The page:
Clan History

Periodic Pathways Through Tribal and Clan History

To permit our Clan story to be told through a simple format, we have chosen four time-periods with varying chronological sections.

These four time-periods provide a broad overview, as archaeological developments and various historical events are chosen to chart pathways through Clan history and how Clan members interacted with Irish historical leaders such as Brian Ború and The Earl of Thomond, both members of the OBrien Clan.

As our first time-period includes a large portion of pre-history, we have adopted the use of archaeological evidence to help frame our broad Tribal-Clan story.

Primarily, our Clan history developed from an oral culture, as our written records indicate major scarcities. This imbalance has begun to be addressed during the fourth or final time-period, from 1850 CE forwards. This scarcity of written materials ensures we treasure our early Clan manuscripts.

Time Period (1) 800 BCE – 1200 CE

This time-period covers two thousand years from the Late Bronze Age to the pinnacle of Christian art known as The Insular Art style which developed from monastic structures, represented through sites such as Clonmacnoise on the river Shannon, Lindisfarne (English coast) and the Island of Iona (Scottish coast).

Detail of the Ardcronycollar

Detail of the Ardcrony collar; Bridgeman Art Library, art.com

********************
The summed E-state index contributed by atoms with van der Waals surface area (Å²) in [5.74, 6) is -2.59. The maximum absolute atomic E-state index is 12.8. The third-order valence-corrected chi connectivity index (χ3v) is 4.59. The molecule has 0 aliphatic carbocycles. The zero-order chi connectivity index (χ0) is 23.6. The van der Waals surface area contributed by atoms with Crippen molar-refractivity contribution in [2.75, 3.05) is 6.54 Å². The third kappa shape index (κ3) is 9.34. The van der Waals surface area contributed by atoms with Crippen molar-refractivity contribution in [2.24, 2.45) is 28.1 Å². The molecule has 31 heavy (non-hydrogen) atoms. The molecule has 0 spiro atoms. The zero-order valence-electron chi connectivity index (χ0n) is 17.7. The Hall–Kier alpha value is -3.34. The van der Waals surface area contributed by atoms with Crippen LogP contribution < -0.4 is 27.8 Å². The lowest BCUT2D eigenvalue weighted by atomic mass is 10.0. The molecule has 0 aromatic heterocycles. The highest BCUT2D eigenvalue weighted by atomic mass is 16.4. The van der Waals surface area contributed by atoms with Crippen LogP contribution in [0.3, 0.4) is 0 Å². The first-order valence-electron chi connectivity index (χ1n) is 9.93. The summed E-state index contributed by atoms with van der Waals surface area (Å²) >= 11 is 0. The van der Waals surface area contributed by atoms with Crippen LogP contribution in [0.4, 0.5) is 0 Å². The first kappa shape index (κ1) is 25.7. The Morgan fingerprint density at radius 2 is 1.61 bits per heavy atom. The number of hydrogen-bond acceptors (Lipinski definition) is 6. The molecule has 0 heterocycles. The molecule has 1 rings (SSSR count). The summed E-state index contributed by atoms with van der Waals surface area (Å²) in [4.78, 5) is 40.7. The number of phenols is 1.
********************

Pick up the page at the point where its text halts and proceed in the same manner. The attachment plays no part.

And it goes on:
Two metallurgical items were chosen to represent the beginning of this era;

– The Ardcrony Gold Collar, County Tipperary – 800 BCE

– The Gleninsheen Gold Collar, Burren, County Clare – 800 BCE (image and more description see also blog post>)

These two items represent quality craftsmanship and are both housed within The National Museum, Kildare Street, Dublin.

Cross of Cong. Image Wikimedia COmmons

Cross of Cong. Image Wikimedia Commons

In contrast to the metallurgy of 800 BC the close of this first time-period may be seen through The Derrynaflan Chalice and The Cross of Cong which are also housed within The National Museum, Dublin.

While this time-period moves from Bronze Age, Iron Age to the Christian era; all four items indicate a well developed culture. During this time-period our group were known as the Corcamruad (Corcomroe) tribe which included the territory of North Clare as well as the Aran Islands as their tribal territory.